So that’s how, where, and why TQM began, but who uses it? Is it only for the big, industrial manufacturers?
Well, I think you’ll be surprised.
Who uses total quality management?
Contrary to popular belief, TQM does not only apply to manufacturing companies.
Granted, the concept of total quality management did originate in manufacturing, and in the United States, 14% of manufacturing firms use TQM. However, its principles can be applied to a variety of industries such as banking, finance, and medicine.
“There are a number of evolutionary strands, with different sectors creating their own versions from the common ancestor” – Khurram Hashmi, Introduction And Implementation Of Total Quality Management (TQM)
Although the likes of Ford Motor Company, SGL Carbon, and Toyota Motor Company incorporate TQM practices and processes into their production lines, companies such as Motorola, ExxonMobil, and Xerox also use it to support the continuous improvement of the quality of their products.
In fact, Process Street, a state-of-the-art business process management (BPM) software company, even uses TQM practices to continuously improve quality. I’ll go into more depth on this later.
So what is it about TQM that makes it work in most organizations and adapt to most industries?
Total quality management’s 5 core principles
As with most management methods and techniques, the implementation of TQM will vary from company to company.
The core principles will always remain the same.
“The principles of TQM… derive from the simple idea that the processes necessary for the production of given goods and services should be determined by the functional requirements of the ultimate customer. In turn, contributors to the process are coordinated by directly communicating their requirements to the other contributors on whom they are dependent in a series of customer-supplier relationships” – Shammas-Toma et al, Research gate
In other words, the principles of total quality management center around the customer, quality of work, mutual respect, and teamwork.
Let’s take a look at these five core principles.
TQM principle #1: Focus on the customer
Your customers determine the level of quality of your products or services.
It’s your customers that will decide if the effort you put into making sure your product or service satisfies their needs was worthwhile or not.
If your customers are happy with your efforts, they’ll not only pay for your product or service, they’ll spread the word and come back for more.
If they’re not happy, they won’t.
It’s as simple as that.
The first TQM principle is all about understanding your customers and aligning your organizational objectives with their needs and expectations.
Research your customers. Communicate in the right way with them. Measure their satisfaction levels, and use the results to find ways to improve your products, services, and customer experiences.
Get to know your customers and put them at the center of all your TQM processes.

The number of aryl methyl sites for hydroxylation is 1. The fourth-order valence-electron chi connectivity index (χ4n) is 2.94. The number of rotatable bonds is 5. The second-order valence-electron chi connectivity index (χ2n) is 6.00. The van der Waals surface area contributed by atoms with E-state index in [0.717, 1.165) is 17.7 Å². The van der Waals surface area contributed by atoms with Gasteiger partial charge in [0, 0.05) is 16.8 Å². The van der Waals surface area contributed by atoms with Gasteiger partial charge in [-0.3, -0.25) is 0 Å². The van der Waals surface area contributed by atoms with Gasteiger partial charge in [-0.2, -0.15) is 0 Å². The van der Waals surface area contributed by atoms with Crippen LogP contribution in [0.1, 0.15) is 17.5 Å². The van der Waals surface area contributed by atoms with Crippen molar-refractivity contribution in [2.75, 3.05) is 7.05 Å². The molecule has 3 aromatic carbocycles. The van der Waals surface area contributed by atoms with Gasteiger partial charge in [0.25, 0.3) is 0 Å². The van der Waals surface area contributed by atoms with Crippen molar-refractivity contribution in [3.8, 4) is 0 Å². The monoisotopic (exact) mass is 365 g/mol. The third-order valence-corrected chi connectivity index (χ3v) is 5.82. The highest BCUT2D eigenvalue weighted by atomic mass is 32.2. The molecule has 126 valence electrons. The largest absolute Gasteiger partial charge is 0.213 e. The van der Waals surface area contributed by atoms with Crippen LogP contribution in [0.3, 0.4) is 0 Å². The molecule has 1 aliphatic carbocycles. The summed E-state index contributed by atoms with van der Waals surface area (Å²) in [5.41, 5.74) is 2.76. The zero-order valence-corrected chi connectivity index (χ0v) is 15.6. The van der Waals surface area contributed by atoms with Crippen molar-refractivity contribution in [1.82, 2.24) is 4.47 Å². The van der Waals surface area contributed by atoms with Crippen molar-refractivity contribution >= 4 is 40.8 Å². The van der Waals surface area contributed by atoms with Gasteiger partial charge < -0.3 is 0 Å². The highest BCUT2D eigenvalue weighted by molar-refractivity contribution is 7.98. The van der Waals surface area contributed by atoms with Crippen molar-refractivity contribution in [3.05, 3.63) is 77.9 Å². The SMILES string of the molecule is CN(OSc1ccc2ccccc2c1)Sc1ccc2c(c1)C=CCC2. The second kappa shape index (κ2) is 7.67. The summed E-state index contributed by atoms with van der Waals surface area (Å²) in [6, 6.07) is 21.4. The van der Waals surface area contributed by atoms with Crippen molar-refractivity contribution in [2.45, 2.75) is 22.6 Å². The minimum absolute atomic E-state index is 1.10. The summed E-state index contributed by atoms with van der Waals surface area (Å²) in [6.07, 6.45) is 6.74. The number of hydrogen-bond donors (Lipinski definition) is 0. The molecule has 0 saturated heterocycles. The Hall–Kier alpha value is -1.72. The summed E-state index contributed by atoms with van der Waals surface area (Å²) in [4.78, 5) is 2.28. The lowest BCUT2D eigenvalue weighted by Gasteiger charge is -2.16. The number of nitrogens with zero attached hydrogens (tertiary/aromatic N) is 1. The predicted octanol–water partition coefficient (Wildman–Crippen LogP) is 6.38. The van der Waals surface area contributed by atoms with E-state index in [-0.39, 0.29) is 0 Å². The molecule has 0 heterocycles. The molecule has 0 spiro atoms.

TQM principle #2: Encourage total employee commitment
“You can’t increase productivity, processes, or sales without the total commitment of all employees” – 8 Total Quality Management Principles to Improve Processes, Lucidchart
Total quality management aims to hold all parties involved in the production of goods or services accountable for the overall quality of the final product or service.
How do you do that?
Well, if you were asked for your opinion on how the company should improve, grow, and achieve its goals, how would you feel?
I’d feel trusted, respected, and completely committed to that company and its goals.
If you felt like that, what would that make you want to do for your company?
Work harder and achieve more.
So, get everyone involved. Encourage people to have a say and express their thoughts and opinions. Make them feel appreciated and let them know that they’re an important part of the organization.
Help them to understand the TQM concept. Educate and train them to implement quality in everything they do.
TQM principle #3: Focus on the process
This is my favorite TQM principle because ‘focus on the process’ is, word for word, one of Process Street’s core values.
From the creation of content for the blog to the design and build of new product features, you name it, we have a process for it.
Processes ensure that the the right action is taken at the right time, by the right people, to guarantee consistency, boost productivity, and make sure nothing gets missed.
All our processes are placed in the spotlight and we’re all encouraged to ‘focus on the process’.
Although mistakes can be made by people, most mistakes are caused by faulty systems and processes. If we’re constantly ‘focused on the process’, mistakes can be spotted, quickly resolved, and further errors prevented by changing the process.
TQM principle #4: Continuously look for improvements
The fourth TQM principle requires organizations to continuously look for ways to improve processes and adapt products and services as customer needs shift.
It’s an extension of the ‘focus on the process’ principle and is based on the idea that small, ongoing changes can improve the quality of products and services over the long-term.
The pathway to successful continuous improvement is centered around the use of data and effective communication from everyone within the comapny.
Let me tell you a story about how the content team at Process Street continuously looks for improvements (while focusing on the process).
I’d just finished my latest post (Checklist Dashboard: The Best Way to Keep Track of Your Team with Process Street – which I thoroughly recommend you read by the way!) and submitted it to my editor, Ben.